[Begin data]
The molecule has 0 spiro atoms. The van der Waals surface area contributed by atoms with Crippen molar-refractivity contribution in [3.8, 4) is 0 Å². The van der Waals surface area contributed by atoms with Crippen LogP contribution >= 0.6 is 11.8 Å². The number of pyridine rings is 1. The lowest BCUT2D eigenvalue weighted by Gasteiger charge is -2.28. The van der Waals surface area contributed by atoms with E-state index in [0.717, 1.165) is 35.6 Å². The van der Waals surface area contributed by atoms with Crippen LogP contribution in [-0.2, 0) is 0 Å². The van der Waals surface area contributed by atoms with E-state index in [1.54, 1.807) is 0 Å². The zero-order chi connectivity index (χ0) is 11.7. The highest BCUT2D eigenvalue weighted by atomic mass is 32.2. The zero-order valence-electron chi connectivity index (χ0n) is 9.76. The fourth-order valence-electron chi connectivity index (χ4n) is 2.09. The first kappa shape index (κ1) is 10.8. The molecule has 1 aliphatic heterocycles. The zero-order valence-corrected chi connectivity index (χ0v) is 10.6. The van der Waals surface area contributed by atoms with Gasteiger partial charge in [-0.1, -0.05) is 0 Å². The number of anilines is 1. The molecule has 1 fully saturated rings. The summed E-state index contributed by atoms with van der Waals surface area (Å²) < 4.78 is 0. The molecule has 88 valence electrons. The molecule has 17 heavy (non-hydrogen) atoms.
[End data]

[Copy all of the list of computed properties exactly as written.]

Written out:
The molecule has 0 spiro atoms. The van der Waals surface area contributed by atoms with Crippen molar-refractivity contribution in [3.8, 4) is 0 Å². The van der Waals surface area contributed by atoms with Crippen LogP contribution >= 0.6 is 11.8 Å². The number of pyridine rings is 1. The lowest BCUT2D eigenvalue weighted by Gasteiger charge is -2.28. The van der Waals surface area contributed by atoms with E-state index in [0.717, 1.165) is 35.6 Å². The van der Waals surface area contributed by atoms with Crippen LogP contribution in [-0.2, 0) is 0 Å². The van der Waals surface area contributed by atoms with E-state index in [1.54, 1.807) is 0 Å². The zero-order chi connectivity index (χ0) is 11.7. The highest BCUT2D eigenvalue weighted by atomic mass is 32.2. The zero-order valence-electron chi connectivity index (χ0n) is 9.76. The fourth-order valence-electron chi connectivity index (χ4n) is 2.09. The first kappa shape index (κ1) is 10.8. The molecule has 1 aliphatic heterocycles. The zero-order valence-corrected chi connectivity index (χ0v) is 10.6. The van der Waals surface area contributed by atoms with Gasteiger partial charge in [-0.1, -0.05) is 0 Å². The number of anilines is 1. The molecule has 1 fully saturated rings. The summed E-state index contributed by atoms with van der Waals surface area (Å²) < 4.78 is 0. The molecule has 88 valence electrons. The molecule has 17 heavy (non-hydrogen) atoms.